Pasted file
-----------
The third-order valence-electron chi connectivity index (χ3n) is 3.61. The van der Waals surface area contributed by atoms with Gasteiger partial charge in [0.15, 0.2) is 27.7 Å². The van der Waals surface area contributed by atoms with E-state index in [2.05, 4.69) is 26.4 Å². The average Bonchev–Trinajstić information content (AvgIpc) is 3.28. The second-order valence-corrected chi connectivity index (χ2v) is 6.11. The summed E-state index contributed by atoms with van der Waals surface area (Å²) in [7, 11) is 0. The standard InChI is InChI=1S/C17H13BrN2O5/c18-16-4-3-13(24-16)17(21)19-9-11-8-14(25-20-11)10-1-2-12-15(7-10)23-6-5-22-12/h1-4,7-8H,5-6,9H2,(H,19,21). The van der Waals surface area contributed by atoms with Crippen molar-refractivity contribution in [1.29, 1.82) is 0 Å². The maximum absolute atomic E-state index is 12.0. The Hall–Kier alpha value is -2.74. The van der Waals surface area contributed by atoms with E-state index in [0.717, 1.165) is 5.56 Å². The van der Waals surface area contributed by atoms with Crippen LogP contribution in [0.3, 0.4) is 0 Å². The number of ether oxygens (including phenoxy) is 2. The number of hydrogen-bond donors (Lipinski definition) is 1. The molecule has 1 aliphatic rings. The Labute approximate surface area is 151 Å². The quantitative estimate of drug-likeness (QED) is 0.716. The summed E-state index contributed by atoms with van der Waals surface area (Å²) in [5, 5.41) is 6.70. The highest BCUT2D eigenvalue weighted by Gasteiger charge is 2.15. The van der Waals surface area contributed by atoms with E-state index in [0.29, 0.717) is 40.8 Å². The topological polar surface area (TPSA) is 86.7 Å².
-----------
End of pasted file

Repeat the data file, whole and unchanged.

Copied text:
The third-order valence-electron chi connectivity index (χ3n) is 3.61. The van der Waals surface area contributed by atoms with Gasteiger partial charge in [0.15, 0.2) is 27.7 Å². The van der Waals surface area contributed by atoms with E-state index in [2.05, 4.69) is 26.4 Å². The average Bonchev–Trinajstić information content (AvgIpc) is 3.28. The second-order valence-corrected chi connectivity index (χ2v) is 6.11. The summed E-state index contributed by atoms with van der Waals surface area (Å²) in [7, 11) is 0. The standard InChI is InChI=1S/C17H13BrN2O5/c18-16-4-3-13(24-16)17(21)19-9-11-8-14(25-20-11)10-1-2-12-15(7-10)23-6-5-22-12/h1-4,7-8H,5-6,9H2,(H,19,21). The van der Waals surface area contributed by atoms with Crippen molar-refractivity contribution in [1.29, 1.82) is 0 Å². The maximum absolute atomic E-state index is 12.0. The Hall–Kier alpha value is -2.74. The van der Waals surface area contributed by atoms with E-state index in [0.717, 1.165) is 5.56 Å². The van der Waals surface area contributed by atoms with Crippen LogP contribution in [0.3, 0.4) is 0 Å². The number of ether oxygens (including phenoxy) is 2. The number of hydrogen-bond donors (Lipinski definition) is 1. The molecule has 1 aliphatic rings. The Labute approximate surface area is 151 Å². The quantitative estimate of drug-likeness (QED) is 0.716. The summed E-state index contributed by atoms with van der Waals surface area (Å²) in [5, 5.41) is 6.70. The highest BCUT2D eigenvalue weighted by Gasteiger charge is 2.15. The van der Waals surface area contributed by atoms with E-state index in [0.29, 0.717) is 40.8 Å². The topological polar surface area (TPSA) is 86.7 Å².